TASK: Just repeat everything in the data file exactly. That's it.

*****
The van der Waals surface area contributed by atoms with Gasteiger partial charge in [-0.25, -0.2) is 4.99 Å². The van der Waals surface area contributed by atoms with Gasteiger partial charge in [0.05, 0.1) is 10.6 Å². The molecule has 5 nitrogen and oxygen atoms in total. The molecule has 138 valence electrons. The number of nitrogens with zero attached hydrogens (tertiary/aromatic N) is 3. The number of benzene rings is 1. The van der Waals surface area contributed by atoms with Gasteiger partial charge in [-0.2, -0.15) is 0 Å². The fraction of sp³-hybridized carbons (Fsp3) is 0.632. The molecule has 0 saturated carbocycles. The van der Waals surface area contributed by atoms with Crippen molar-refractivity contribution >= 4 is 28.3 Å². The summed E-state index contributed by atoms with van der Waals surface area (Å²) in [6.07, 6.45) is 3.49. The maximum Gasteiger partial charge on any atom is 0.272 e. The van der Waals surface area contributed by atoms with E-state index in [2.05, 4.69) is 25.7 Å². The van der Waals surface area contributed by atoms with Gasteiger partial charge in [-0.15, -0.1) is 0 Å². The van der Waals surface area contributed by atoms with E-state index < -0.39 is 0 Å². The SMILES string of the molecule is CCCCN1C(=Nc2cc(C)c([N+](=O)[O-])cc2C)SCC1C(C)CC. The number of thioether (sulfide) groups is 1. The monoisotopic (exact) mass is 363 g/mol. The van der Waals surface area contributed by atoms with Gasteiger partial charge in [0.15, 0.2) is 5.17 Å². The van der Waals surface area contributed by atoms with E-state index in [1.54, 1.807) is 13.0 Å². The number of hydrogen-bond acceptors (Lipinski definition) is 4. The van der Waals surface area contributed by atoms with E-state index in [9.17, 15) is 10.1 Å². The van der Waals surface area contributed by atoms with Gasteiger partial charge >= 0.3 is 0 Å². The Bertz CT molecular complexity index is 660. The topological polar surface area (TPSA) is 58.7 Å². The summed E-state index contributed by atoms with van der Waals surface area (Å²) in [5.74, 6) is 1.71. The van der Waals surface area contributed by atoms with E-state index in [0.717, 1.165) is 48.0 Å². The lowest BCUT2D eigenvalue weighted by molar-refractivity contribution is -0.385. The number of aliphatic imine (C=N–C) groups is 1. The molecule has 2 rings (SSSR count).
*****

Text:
The van der Waals surface area contributed by atoms with Gasteiger partial charge in [-0.25, -0.2) is 4.99 Å². The van der Waals surface area contributed by atoms with Gasteiger partial charge in [0.05, 0.1) is 10.6 Å². The molecule has 5 nitrogen and oxygen atoms in total. The molecule has 138 valence electrons. The number of nitrogens with zero attached hydrogens (tertiary/aromatic N) is 3. The number of benzene rings is 1. The van der Waals surface area contributed by atoms with Gasteiger partial charge in [-0.2, -0.15) is 0 Å². The fraction of sp³-hybridized carbons (Fsp3) is 0.632. The molecule has 0 saturated carbocycles. The van der Waals surface area contributed by atoms with Crippen molar-refractivity contribution >= 4 is 28.3 Å². The summed E-state index contributed by atoms with van der Waals surface area (Å²) in [6.07, 6.45) is 3.49. The maximum Gasteiger partial charge on any atom is 0.272 e. The van der Waals surface area contributed by atoms with E-state index in [2.05, 4.69) is 25.7 Å². The van der Waals surface area contributed by atoms with Gasteiger partial charge in [-0.15, -0.1) is 0 Å². The van der Waals surface area contributed by atoms with E-state index < -0.39 is 0 Å². The SMILES string of the molecule is CCCCN1C(=Nc2cc(C)c([N+](=O)[O-])cc2C)SCC1C(C)CC. The number of thioether (sulfide) groups is 1. The monoisotopic (exact) mass is 363 g/mol. The van der Waals surface area contributed by atoms with Gasteiger partial charge in [0.15, 0.2) is 5.17 Å². The van der Waals surface area contributed by atoms with E-state index in [1.54, 1.807) is 13.0 Å². The number of hydrogen-bond acceptors (Lipinski definition) is 4. The van der Waals surface area contributed by atoms with E-state index in [9.17, 15) is 10.1 Å². The van der Waals surface area contributed by atoms with Gasteiger partial charge >= 0.3 is 0 Å². The Bertz CT molecular complexity index is 660. The topological polar surface area (TPSA) is 58.7 Å². The summed E-state index contributed by atoms with van der Waals surface area (Å²) in [5.74, 6) is 1.71. The van der Waals surface area contributed by atoms with E-state index in [0.717, 1.165) is 48.0 Å². The lowest BCUT2D eigenvalue weighted by molar-refractivity contribution is -0.385. The number of aliphatic imine (C=N–C) groups is 1. The molecule has 2 rings (SSSR count).